In keeping with perfumer Jean Claude Ellena’s inspiration for Iris Ukiyoe, the fragrance brings to mind the peaceful, serene feeling of walking through a Japanese garden. According to Wikipedia, the word directly translates as “floating world” in English.
A “floating world” is an apt description for the effect of Iris Ukiyoe, both in the sense that it is serene and in the sense that it is a little detached. Many have described it as cold.
Iris Ukiyoe is meant to highlight the smell of iris flowers as opposed to iris root. I can’t comment on this, because the iris flowers I’ve smelled haven’t been strongly scented at all. I can only say that to me, Iris Ukiyoe smells creamy-buttery-powdery. It is reminiscent of a the cleanest aspects of an Easter lily. It isn’t narcotic at all, and the delicacy of the floral note is just barely tinged with a very subtle greenness.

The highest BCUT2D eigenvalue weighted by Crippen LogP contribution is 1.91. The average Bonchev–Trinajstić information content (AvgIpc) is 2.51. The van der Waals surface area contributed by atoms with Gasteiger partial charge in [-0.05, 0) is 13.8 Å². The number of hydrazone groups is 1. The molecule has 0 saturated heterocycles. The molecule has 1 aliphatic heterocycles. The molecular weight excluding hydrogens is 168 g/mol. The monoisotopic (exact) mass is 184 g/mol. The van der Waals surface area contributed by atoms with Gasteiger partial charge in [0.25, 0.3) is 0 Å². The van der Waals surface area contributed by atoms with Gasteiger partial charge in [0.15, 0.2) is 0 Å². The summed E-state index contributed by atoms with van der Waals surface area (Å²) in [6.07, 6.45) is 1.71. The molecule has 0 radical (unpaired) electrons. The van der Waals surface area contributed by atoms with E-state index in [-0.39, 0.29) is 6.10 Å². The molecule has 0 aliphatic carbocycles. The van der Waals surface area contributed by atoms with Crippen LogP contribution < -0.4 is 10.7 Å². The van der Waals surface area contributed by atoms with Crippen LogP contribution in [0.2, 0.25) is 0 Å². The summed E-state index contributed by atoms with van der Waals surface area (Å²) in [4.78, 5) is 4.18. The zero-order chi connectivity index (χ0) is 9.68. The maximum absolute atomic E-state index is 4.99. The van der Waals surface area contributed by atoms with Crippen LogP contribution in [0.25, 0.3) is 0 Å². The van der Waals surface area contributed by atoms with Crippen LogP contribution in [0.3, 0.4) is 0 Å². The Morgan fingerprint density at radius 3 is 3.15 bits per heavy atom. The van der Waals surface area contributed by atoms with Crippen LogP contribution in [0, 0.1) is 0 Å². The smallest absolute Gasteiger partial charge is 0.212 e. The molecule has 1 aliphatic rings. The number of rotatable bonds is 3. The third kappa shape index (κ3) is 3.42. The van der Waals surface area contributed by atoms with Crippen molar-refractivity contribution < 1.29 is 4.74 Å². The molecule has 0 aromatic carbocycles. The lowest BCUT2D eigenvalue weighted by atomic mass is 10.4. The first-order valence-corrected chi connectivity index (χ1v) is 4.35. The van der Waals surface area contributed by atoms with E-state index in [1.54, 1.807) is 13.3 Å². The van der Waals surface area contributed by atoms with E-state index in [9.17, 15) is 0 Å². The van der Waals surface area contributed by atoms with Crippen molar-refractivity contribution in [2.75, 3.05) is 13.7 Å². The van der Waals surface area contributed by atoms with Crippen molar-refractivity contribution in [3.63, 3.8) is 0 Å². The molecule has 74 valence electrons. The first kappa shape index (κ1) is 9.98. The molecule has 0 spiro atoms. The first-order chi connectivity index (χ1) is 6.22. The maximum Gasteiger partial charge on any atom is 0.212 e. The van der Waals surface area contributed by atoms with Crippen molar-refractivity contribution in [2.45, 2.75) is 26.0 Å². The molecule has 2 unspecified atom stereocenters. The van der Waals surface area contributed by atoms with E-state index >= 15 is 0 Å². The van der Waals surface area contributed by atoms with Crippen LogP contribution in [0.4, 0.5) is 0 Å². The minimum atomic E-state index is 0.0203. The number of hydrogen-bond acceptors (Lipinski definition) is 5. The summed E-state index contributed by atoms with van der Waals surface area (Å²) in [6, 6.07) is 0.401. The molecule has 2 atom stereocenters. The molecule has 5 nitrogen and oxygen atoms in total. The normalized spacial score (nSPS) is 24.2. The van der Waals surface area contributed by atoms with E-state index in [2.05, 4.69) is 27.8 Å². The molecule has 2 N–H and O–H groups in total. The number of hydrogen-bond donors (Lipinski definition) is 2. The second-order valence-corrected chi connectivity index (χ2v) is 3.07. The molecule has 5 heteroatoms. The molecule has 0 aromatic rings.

I can appreciate the limpid, delicate quality of Iris Ukiyoe. But I really feel its lack of a firm backbone. Without something strong to ground it in the garden, it’s simply too floaty.
Image courtesy Wikimedia Commons.